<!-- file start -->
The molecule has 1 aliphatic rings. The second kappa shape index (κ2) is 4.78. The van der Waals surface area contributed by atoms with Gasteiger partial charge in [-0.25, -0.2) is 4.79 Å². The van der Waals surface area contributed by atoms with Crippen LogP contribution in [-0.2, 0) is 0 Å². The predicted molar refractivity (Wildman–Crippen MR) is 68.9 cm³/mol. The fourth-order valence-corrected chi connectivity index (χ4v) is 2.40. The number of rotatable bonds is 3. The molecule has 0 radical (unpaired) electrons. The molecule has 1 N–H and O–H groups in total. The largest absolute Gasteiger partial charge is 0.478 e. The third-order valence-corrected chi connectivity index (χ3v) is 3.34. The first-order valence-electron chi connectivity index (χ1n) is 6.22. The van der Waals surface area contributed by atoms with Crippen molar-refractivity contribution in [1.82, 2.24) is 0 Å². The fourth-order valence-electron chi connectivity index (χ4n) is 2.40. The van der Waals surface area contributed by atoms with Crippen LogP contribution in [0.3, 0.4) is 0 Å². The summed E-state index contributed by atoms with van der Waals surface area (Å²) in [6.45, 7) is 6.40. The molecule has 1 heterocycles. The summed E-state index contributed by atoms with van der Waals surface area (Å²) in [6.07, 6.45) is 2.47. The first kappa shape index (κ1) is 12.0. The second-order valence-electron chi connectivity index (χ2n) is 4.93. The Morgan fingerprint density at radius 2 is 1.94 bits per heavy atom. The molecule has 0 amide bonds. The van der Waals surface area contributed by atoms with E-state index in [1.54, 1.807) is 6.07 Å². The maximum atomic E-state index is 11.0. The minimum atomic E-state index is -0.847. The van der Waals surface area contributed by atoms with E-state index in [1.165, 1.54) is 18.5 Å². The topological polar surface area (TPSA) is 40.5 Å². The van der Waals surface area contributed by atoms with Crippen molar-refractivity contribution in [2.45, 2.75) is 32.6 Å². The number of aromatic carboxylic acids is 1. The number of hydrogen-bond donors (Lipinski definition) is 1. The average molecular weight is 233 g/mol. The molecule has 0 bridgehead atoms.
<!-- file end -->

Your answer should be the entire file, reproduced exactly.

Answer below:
The molecule has 1 aliphatic rings. The second kappa shape index (κ2) is 4.78. The van der Waals surface area contributed by atoms with Gasteiger partial charge in [-0.25, -0.2) is 4.79 Å². The van der Waals surface area contributed by atoms with Crippen LogP contribution in [-0.2, 0) is 0 Å². The predicted molar refractivity (Wildman–Crippen MR) is 68.9 cm³/mol. The fourth-order valence-corrected chi connectivity index (χ4v) is 2.40. The number of rotatable bonds is 3. The molecule has 0 radical (unpaired) electrons. The molecule has 1 N–H and O–H groups in total. The largest absolute Gasteiger partial charge is 0.478 e. The third-order valence-corrected chi connectivity index (χ3v) is 3.34. The first-order valence-electron chi connectivity index (χ1n) is 6.22. The van der Waals surface area contributed by atoms with Crippen molar-refractivity contribution in [1.82, 2.24) is 0 Å². The fourth-order valence-electron chi connectivity index (χ4n) is 2.40. The van der Waals surface area contributed by atoms with Crippen LogP contribution in [0.3, 0.4) is 0 Å². The summed E-state index contributed by atoms with van der Waals surface area (Å²) in [6.45, 7) is 6.40. The molecule has 1 heterocycles. The summed E-state index contributed by atoms with van der Waals surface area (Å²) in [6.07, 6.45) is 2.47. The first kappa shape index (κ1) is 12.0. The second-order valence-electron chi connectivity index (χ2n) is 4.93. The Morgan fingerprint density at radius 2 is 1.94 bits per heavy atom. The molecule has 0 amide bonds. The van der Waals surface area contributed by atoms with E-state index in [1.54, 1.807) is 6.07 Å². The maximum atomic E-state index is 11.0. The minimum atomic E-state index is -0.847. The van der Waals surface area contributed by atoms with E-state index in [1.165, 1.54) is 18.5 Å². The topological polar surface area (TPSA) is 40.5 Å². The van der Waals surface area contributed by atoms with Crippen molar-refractivity contribution in [2.45, 2.75) is 32.6 Å². The number of aromatic carboxylic acids is 1. The number of hydrogen-bond donors (Lipinski definition) is 1. The average molecular weight is 233 g/mol. The molecule has 0 bridgehead atoms.